4. My counsel seemed to have abandoned my case. Is this unethical?

The longer your attorney ignores you and your case, the more probable it is that malpractice has occurred. You must move swiftly to ensure that your matter is properly handled and, if required, retain the services of another lawyer. A decent starting step is to write or fax a letter outlining your concerns and requesting a meeting.

5. My lawyer clearly botched my case. Can I sue her for professional negligence?

Unfortunately, winning a malpractice lawsuit is very difficult. Malpractice simply implies that the lawyer did not use the standard skill and care that other attorneys would use in dealing with a comparable issue or case under similar circumstances. To put it another way, in order to be held accountable for malpractice, your lawyer must have made a severe error or handled your matter inappropriately or incompetently.

To win a malpractice action against an attorney, you must demonstrate four key points:

obligation – the attorney owed you a responsibility to perform correctly.

breach – that the attorney failed to perform his or her duties, was careless, made a mistake, or did not accomplish what he or she committed to do.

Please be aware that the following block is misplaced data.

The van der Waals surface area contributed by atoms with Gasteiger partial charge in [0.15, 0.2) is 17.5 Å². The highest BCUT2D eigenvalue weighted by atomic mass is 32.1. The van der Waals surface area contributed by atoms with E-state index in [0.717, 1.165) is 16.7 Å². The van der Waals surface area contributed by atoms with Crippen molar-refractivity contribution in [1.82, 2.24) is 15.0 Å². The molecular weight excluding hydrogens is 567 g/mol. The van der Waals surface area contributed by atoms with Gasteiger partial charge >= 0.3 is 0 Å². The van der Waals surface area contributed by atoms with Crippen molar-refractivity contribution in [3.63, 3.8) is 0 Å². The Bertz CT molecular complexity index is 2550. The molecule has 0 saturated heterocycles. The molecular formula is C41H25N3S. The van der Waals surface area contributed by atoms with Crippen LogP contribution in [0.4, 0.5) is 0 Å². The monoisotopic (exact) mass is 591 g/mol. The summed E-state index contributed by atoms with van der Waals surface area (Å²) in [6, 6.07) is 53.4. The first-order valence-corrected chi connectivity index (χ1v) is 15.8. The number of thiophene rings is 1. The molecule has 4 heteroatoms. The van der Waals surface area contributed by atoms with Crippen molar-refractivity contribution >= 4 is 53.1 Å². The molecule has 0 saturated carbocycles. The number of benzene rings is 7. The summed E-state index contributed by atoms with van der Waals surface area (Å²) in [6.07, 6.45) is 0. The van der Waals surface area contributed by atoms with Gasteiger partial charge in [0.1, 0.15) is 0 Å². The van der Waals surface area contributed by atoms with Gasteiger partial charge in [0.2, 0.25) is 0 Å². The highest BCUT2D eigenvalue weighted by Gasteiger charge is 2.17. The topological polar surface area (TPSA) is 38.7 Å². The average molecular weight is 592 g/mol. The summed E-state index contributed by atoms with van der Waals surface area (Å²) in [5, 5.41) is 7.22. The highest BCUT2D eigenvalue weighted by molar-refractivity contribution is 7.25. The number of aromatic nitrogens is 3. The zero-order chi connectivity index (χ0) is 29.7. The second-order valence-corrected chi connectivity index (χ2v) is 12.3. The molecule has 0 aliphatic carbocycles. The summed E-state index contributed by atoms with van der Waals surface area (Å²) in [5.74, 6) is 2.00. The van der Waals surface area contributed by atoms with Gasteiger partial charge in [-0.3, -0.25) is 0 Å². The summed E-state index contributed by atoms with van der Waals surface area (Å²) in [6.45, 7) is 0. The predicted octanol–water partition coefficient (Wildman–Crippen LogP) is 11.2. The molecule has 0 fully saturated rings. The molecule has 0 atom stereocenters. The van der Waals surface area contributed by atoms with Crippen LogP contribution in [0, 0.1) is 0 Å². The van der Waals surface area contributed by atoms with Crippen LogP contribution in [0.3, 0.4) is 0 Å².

causality – that this behaviour caused you harm, and

Damages imply that you sustained financial losses as a consequence of the incident.

Causation might be your most difficult challenge. You must show both the malpractice action against your attorney and the underlying matter that the lawyer bungled in order to win a malpractice lawsuit. Then you must demonstrate that if you had won the original case, you would have been able to collect from the defendant. For example, suppose you were struck by a vehicle while crossing the street and hired a lawyer who failed to submit your claim on time. You file a malpractice suit and easily establish the driver’s liability. However, in order to win the malpractice action against your lawyer, you must also establish that the driver had money or insurance. You won’t win your malpractice case if you can’t establish that the driver had assets that might have been used to pay the penalty, even though the lawyer plainly botched it and the driver was definitely at fault.